Today I met with a hormone specialist due to a suggestion from my mother. She told me she had low thyroid and it was likely genetic and urged me to pay a visit to her doctor, good call mom. After some blood tests and thyroid tests it was determined that I have incredibly low thyroid and the metabolism of an elderly sloth. This explains why I can’t seem to lose weight no matter what I do and why I have such bad fatigue even when my fibromyalgia is under control. I start taking adrenal support supplements, iodine treatments, and thyroid medication this next week and anticipate positive change. They told me I may feel better immediately or it could take several months, I am hoping for the former. They also told me my difficult periods and fibrous breast tissue is related to most of my hormones being out of whack and even explain my nausea and vomiting! As a result of this information I am thinking I will postpone my endoscopy for a few months and see if this helps the nausea. Something that was interesting was that my blood results mimicked those of someone with Hashimoto’s which is an autoimmune thyroid disease. I say mimicked because the doctor felt the high inflammation and white count were results of the RA/RD and sjogren’s. So that was interesting, he wants to keep an eye on it to ensure I do not actually have Hashimoto’s. In short I’m very glad I listened to my mother and look forward to feeling more like a functional person.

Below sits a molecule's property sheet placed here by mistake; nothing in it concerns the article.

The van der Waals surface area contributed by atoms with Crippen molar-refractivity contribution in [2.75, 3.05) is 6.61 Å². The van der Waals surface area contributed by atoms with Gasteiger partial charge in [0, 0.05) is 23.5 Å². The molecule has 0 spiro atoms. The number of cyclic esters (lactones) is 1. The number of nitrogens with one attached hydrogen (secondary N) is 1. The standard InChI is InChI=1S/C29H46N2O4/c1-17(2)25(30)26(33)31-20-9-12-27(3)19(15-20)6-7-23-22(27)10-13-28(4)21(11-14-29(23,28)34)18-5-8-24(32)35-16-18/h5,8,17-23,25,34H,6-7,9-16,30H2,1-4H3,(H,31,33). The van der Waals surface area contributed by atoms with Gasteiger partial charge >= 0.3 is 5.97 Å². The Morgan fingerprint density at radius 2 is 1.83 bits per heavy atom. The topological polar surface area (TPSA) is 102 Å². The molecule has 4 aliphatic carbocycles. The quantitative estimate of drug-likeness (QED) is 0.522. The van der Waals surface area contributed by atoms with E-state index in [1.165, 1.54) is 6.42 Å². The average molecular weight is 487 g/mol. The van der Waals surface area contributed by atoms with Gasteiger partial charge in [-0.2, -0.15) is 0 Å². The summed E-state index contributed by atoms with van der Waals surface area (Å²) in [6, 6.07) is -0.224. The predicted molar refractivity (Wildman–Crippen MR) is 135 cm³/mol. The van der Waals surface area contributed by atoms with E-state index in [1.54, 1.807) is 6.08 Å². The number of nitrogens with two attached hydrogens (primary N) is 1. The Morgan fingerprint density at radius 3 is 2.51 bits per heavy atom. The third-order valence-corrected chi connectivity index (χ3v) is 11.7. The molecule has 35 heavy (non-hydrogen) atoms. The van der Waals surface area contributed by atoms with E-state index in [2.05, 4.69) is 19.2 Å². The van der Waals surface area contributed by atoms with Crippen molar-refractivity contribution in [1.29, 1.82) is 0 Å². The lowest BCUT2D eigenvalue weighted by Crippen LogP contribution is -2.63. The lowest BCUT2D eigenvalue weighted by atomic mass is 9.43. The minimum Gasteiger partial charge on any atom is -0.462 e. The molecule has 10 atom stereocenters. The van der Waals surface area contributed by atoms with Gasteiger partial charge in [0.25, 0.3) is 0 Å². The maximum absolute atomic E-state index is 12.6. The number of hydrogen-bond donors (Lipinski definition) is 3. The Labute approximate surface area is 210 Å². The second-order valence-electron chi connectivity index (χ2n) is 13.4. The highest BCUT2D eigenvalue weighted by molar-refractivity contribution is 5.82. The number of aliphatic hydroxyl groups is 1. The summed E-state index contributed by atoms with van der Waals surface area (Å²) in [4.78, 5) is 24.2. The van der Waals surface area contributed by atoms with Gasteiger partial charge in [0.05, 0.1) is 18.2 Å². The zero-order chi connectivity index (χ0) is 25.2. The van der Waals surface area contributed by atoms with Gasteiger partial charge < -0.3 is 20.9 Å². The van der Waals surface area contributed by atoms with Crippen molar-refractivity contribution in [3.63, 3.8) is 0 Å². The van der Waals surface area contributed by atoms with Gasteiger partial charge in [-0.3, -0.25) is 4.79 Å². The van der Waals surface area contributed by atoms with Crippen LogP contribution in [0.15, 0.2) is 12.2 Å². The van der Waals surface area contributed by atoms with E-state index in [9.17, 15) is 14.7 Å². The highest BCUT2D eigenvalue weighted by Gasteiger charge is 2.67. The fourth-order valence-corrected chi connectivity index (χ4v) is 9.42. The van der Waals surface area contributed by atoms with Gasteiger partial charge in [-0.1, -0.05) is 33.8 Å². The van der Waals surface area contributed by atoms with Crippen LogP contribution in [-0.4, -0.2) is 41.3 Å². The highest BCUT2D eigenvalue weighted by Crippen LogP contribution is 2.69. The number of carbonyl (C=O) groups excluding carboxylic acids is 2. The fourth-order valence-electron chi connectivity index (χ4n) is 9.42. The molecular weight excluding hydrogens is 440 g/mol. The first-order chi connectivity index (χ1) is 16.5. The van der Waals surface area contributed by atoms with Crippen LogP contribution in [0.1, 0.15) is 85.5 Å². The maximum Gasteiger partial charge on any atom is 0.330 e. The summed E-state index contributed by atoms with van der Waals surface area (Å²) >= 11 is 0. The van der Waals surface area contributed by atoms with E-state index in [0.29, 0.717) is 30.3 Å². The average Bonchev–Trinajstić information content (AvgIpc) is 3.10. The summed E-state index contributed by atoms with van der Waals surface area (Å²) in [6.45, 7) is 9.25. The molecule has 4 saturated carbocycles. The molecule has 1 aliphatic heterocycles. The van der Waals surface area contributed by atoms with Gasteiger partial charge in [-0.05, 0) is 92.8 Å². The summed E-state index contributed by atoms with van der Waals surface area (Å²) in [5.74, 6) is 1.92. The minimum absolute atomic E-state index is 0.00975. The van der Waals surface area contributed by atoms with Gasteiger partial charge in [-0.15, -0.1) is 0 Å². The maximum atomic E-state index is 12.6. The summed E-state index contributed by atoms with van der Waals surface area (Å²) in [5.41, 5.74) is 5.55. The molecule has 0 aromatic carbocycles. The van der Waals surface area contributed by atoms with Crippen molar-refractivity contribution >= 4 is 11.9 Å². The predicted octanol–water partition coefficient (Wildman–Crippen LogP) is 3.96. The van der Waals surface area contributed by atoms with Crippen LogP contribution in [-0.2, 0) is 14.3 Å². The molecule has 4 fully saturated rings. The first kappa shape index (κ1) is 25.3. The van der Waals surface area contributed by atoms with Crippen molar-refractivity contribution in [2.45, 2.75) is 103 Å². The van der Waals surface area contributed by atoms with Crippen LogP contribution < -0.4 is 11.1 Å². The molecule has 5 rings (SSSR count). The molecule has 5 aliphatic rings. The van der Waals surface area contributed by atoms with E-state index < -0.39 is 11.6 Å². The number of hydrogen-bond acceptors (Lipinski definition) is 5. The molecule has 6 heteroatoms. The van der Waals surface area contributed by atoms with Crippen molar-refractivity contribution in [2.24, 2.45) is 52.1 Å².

Actemra and Spines

whoop ass

Good News! As of a month ago my rheumatologist told me I’m in the best shape she has ever seen me! We also decided it was finally time to begin treatment for the chronic dry mouth my Sjogren’s has caused. I started Evoxac roughly a month ago and it has been FANTASTIC! I had no idea that it was possible to eat without food getting stuck in my throat or to talk without my mouth being so dry it clicked. My insurance covers most of the generic so I am most excited. The Actemra has continued to help massively without needing to increase the dose. I am now experiencing significantly less side effects; my mouth sores are considerably less severe, the fatigue is no longer crippling, my kidney’s stopped getting infections, and it no longer gives me a headache. Apparently it is surprisingly common for Actemra to cause some not-so-fun side effects right off the bat but tends to become more mild over time.